MoviePass also relies too much on users outside their strongest base with the new deal. There’s a reason they get along better with smaller studios, smaller films, smaller theater chains. The audience that’s best suited to this deal is probably a lot like me – seeing a variety of movies, not always the biggest titles and not always at the busiest times and locations when tickets need to be purchased ahead of time. But MoviePass didn’t just want the indie and mid-tier crowds, they wanted everybody to sign up (they expect to balloon to five million users by next year). Problem is, when every user is a burden on the system. This was no problem for previous subscription models, like newspapers in the days of yore who could rely on advertising. Problem is, it can be a big problem for subscription models, like newspapers now. And it may be better to be a little more selective. Those going to The Last Jedi every night of the week were already committed to shoveling billions of dollars into Disney’s coffers, only now they did it on MoviePass’s dime, contributing nothing to the company’s business plan which hinges on getting more people to the movies more often.
This goal is what ultimately keeps me sympathetic to MoviePass even while many corners of the Internet seem to be rehearsing dances to perform on its grave. Company co-founder Stacy Spikes voiced his vision way back in 2011 after a thwarted attempt to launch MoviePass at a cost of $50 per month with the cooperation of the major exhibitors and studios. “If studios say they are not interested in being able to talk to their customers, knowing what they are thinking and being able to notify them of things like ancillary items, and that theater owners aren’t interested in having these people go to the movies more, and drive up concessions sales, and having us put all this in the palms of their hands, then I’m in the wrong business.”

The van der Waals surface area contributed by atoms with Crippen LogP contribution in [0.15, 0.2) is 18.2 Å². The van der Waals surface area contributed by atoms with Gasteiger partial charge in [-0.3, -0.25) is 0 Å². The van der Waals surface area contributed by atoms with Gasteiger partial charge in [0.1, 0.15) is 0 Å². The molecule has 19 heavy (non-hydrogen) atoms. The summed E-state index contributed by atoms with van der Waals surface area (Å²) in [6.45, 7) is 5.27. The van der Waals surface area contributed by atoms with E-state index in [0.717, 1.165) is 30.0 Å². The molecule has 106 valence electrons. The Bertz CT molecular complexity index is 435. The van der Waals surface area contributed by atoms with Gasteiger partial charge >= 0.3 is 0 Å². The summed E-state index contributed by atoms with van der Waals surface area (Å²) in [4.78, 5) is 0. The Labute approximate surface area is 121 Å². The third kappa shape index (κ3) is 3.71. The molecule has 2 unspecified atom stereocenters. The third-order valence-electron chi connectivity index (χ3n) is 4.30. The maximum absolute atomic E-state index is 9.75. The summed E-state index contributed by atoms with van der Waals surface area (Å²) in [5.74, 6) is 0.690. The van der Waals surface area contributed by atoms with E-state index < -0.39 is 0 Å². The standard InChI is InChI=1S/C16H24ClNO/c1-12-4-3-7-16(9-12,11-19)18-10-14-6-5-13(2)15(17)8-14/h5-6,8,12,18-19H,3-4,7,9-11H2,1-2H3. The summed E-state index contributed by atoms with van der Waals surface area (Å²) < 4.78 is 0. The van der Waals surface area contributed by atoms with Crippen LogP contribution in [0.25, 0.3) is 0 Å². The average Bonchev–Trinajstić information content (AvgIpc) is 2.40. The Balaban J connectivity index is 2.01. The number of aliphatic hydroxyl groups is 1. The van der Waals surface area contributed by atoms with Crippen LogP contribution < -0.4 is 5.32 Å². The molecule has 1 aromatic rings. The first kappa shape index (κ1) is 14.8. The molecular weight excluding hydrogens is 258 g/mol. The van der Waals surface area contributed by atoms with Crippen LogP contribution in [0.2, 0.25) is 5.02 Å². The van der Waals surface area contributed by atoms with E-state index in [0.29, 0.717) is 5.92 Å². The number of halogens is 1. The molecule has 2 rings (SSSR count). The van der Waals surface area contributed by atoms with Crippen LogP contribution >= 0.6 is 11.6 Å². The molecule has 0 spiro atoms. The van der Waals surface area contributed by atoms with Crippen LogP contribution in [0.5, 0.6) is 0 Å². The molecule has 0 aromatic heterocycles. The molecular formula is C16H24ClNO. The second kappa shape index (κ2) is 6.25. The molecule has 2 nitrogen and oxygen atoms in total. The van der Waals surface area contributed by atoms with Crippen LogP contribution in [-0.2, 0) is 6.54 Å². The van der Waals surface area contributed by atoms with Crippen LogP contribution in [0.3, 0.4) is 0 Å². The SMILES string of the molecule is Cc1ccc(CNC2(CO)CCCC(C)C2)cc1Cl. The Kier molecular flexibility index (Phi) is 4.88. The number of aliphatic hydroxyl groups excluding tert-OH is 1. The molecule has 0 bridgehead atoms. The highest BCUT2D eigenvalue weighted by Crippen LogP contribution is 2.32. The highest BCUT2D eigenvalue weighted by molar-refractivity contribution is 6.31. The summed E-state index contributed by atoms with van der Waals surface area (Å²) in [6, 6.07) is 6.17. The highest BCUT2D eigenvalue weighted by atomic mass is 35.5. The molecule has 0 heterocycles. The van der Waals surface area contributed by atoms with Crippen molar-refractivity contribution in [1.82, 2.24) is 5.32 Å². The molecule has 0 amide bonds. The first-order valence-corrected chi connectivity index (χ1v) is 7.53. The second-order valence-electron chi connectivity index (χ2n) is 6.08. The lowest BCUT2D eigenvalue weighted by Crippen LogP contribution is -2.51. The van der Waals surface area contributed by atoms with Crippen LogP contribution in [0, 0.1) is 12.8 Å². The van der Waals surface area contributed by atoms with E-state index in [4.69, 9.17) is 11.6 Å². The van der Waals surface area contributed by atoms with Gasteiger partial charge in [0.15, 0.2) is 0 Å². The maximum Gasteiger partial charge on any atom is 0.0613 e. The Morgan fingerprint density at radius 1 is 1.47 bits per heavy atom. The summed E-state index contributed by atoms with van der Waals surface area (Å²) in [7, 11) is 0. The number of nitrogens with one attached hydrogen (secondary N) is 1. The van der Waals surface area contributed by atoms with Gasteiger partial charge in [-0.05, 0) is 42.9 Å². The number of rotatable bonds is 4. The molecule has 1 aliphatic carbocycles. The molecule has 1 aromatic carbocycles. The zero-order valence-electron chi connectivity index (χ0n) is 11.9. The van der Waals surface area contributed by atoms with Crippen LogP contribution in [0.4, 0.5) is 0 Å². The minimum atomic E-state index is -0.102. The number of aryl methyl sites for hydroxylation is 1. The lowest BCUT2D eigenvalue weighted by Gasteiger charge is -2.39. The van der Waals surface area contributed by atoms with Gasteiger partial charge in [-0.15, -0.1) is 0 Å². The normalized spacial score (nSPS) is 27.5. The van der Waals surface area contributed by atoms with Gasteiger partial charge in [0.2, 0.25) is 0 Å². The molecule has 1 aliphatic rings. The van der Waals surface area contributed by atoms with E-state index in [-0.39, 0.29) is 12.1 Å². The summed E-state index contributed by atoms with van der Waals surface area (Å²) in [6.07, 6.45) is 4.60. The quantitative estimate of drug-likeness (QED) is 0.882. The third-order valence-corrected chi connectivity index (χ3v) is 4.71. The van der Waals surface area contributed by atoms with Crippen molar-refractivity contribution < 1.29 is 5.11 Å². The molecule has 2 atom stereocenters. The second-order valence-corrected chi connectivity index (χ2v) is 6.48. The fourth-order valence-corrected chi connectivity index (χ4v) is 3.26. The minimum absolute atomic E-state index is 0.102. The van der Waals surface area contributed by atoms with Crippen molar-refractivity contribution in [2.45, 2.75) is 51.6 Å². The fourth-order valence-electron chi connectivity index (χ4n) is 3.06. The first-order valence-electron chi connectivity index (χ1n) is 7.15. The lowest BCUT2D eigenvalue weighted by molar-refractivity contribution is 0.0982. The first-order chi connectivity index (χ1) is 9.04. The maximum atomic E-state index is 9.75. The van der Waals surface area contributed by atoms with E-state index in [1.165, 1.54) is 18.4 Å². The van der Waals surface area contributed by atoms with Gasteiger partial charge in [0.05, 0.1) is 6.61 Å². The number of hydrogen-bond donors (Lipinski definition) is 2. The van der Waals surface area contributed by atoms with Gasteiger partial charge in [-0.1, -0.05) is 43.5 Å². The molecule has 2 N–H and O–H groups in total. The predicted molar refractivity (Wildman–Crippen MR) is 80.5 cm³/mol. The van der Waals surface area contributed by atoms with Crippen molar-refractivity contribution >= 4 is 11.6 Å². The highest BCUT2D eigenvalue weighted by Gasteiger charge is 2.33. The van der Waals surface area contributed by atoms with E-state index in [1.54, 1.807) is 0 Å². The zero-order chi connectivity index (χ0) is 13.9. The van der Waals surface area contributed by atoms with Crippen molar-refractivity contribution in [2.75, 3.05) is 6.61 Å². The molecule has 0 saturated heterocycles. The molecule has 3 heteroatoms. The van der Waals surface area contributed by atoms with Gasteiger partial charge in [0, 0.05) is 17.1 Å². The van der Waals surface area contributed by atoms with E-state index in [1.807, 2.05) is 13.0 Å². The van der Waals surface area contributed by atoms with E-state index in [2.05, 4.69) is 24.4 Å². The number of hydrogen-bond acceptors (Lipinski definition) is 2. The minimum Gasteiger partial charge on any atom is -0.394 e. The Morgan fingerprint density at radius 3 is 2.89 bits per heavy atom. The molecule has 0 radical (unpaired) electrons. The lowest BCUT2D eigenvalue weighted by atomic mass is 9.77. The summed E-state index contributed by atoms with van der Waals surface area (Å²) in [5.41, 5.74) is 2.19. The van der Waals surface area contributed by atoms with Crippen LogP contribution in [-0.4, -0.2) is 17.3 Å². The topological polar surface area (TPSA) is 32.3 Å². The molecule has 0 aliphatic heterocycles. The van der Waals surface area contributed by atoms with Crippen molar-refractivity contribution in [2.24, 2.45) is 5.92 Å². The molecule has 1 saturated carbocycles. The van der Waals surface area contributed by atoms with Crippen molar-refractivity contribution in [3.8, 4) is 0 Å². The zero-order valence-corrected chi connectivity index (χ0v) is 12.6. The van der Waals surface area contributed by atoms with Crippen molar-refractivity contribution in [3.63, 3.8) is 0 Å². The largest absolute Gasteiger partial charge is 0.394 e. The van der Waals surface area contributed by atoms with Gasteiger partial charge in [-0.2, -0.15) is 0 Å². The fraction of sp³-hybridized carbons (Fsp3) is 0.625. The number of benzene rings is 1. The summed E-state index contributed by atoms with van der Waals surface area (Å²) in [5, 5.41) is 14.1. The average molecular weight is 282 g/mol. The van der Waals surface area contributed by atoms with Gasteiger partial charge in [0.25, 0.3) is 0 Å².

His frustration is understandable – studios and especially chain theater owners have been poor stewards of the movie-going experience. Competition from streaming and home theater technology has threatened to send a night at the movie theater the way of a night at the live theater – a prohibitively expensive luxury event. Movie theaters have shown little imagination addressing this beyond adding to the perception with premiums on ticket prices for dinners and big comfy seats like the ones you left at home. MoviePass at its best aims to reverse the trend and recreate the core of movie audiences – those looking to spend less, but more often.
AMC – the most vocal critic of the MoviePass model since the beginning – recently launched their own subscription pass ($19.95/month for 3 movies, no restrictions, discounts on concessions and no fee for obtaining tickets online) and Alamo Drafthouse is beta testing their own subscription plan. If the naysayers are right and MoviePass isn’t long for this world, hopefully their legacy will at least be forcing theaters to rethink their pricing and the direction customers would like to see for movie exhibition. In the meantime, MoviePass has worked for the past six months. We’ll see what happens in the next six.
Sidenote: I mentioned a message I sent to customer service soon after signing up for MoviePass that hadn’t received a response. I received a belated reply about a month after its submission – soon after I posted the first article about MoviePass. In case that wasn’t a coincidence: Mitch, send me one of those new MoviePass hoodies this time! You probably have my location.
(And, in fairness, I recently had occasion to contact customer service again and once I got through they resolved my issue quickly and even refunded the cost of the ticket I had purchased when the problem occurred.)